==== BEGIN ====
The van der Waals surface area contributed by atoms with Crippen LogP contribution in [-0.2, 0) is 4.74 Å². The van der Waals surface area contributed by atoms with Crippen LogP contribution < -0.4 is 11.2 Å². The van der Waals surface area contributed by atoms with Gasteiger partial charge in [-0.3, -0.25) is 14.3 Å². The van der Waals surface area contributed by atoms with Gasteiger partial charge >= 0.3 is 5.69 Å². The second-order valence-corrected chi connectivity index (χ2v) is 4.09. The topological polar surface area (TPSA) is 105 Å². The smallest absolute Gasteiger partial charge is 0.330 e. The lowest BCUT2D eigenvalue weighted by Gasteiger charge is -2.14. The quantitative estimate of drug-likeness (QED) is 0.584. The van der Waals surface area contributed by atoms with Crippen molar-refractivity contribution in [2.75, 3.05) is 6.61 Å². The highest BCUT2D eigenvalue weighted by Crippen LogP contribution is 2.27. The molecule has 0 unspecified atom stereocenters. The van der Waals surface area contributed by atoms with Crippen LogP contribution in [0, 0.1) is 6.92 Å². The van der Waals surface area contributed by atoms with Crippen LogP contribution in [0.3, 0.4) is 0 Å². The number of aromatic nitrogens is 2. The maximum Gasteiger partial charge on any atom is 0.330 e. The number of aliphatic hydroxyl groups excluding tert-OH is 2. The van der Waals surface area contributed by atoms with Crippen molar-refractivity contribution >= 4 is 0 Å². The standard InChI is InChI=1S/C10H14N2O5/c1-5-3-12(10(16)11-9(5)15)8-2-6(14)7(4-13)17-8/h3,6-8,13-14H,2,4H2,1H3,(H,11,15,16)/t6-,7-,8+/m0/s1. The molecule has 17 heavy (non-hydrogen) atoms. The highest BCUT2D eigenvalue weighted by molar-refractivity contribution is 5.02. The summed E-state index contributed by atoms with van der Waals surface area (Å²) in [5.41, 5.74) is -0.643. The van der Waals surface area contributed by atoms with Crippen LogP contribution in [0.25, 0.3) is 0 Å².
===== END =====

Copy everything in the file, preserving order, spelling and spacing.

The van der Waals surface area contributed by atoms with Crippen LogP contribution in [-0.2, 0) is 4.74 Å². The van der Waals surface area contributed by atoms with Crippen LogP contribution < -0.4 is 11.2 Å². The van der Waals surface area contributed by atoms with Gasteiger partial charge in [-0.3, -0.25) is 14.3 Å². The van der Waals surface area contributed by atoms with Gasteiger partial charge >= 0.3 is 5.69 Å². The second-order valence-corrected chi connectivity index (χ2v) is 4.09. The topological polar surface area (TPSA) is 105 Å². The smallest absolute Gasteiger partial charge is 0.330 e. The lowest BCUT2D eigenvalue weighted by Gasteiger charge is -2.14. The quantitative estimate of drug-likeness (QED) is 0.584. The van der Waals surface area contributed by atoms with Crippen molar-refractivity contribution in [2.75, 3.05) is 6.61 Å². The highest BCUT2D eigenvalue weighted by Crippen LogP contribution is 2.27. The molecule has 0 unspecified atom stereocenters. The van der Waals surface area contributed by atoms with Crippen LogP contribution in [0, 0.1) is 6.92 Å². The van der Waals surface area contributed by atoms with Crippen LogP contribution in [0.3, 0.4) is 0 Å². The number of aromatic nitrogens is 2. The maximum Gasteiger partial charge on any atom is 0.330 e. The number of aliphatic hydroxyl groups excluding tert-OH is 2. The van der Waals surface area contributed by atoms with Crippen molar-refractivity contribution >= 4 is 0 Å². The standard InChI is InChI=1S/C10H14N2O5/c1-5-3-12(10(16)11-9(5)15)8-2-6(14)7(4-13)17-8/h3,6-8,13-14H,2,4H2,1H3,(H,11,15,16)/t6-,7-,8+/m0/s1. The molecule has 17 heavy (non-hydrogen) atoms. The highest BCUT2D eigenvalue weighted by molar-refractivity contribution is 5.02. The summed E-state index contributed by atoms with van der Waals surface area (Å²) in [5.41, 5.74) is -0.643. The van der Waals surface area contributed by atoms with Crippen LogP contribution in [0.25, 0.3) is 0 Å².